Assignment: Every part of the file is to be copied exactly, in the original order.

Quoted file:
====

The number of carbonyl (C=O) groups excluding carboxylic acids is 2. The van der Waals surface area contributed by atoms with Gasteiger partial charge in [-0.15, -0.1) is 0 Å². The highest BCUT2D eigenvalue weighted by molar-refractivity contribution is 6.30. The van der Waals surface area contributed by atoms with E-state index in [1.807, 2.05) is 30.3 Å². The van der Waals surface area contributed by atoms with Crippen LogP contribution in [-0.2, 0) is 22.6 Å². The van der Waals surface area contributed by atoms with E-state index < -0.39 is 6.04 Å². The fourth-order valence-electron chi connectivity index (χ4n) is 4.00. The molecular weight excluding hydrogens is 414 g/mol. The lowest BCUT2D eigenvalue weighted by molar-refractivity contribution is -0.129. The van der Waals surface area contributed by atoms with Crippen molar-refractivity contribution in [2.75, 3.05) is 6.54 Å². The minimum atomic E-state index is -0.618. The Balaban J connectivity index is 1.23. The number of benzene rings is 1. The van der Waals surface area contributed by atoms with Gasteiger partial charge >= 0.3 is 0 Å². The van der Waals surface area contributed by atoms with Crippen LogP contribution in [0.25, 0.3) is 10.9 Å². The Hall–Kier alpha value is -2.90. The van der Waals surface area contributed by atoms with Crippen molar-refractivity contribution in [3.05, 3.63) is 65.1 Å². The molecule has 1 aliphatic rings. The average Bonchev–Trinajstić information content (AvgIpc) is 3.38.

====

The number of carbonyl (C=O) groups excluding carboxylic acids is 2. The van der Waals surface area contributed by atoms with Gasteiger partial charge in [-0.15, -0.1) is 0 Å². The highest BCUT2D eigenvalue weighted by molar-refractivity contribution is 6.30. The van der Waals surface area contributed by atoms with E-state index in [1.807, 2.05) is 30.3 Å². The van der Waals surface area contributed by atoms with Crippen LogP contribution in [-0.2, 0) is 22.6 Å². The van der Waals surface area contributed by atoms with E-state index < -0.39 is 6.04 Å². The fourth-order valence-electron chi connectivity index (χ4n) is 4.00. The molecular weight excluding hydrogens is 414 g/mol. The lowest BCUT2D eigenvalue weighted by molar-refractivity contribution is -0.129. The van der Waals surface area contributed by atoms with Crippen molar-refractivity contribution in [2.75, 3.05) is 6.54 Å². The minimum atomic E-state index is -0.618. The Balaban J connectivity index is 1.23. The number of benzene rings is 1. The van der Waals surface area contributed by atoms with Gasteiger partial charge >= 0.3 is 0 Å². The van der Waals surface area contributed by atoms with Crippen LogP contribution in [0.25, 0.3) is 10.9 Å². The Hall–Kier alpha value is -2.90. The van der Waals surface area contributed by atoms with Crippen molar-refractivity contribution in [3.05, 3.63) is 65.1 Å². The molecule has 1 aliphatic rings. The average Bonchev–Trinajstić information content (AvgIpc) is 3.38.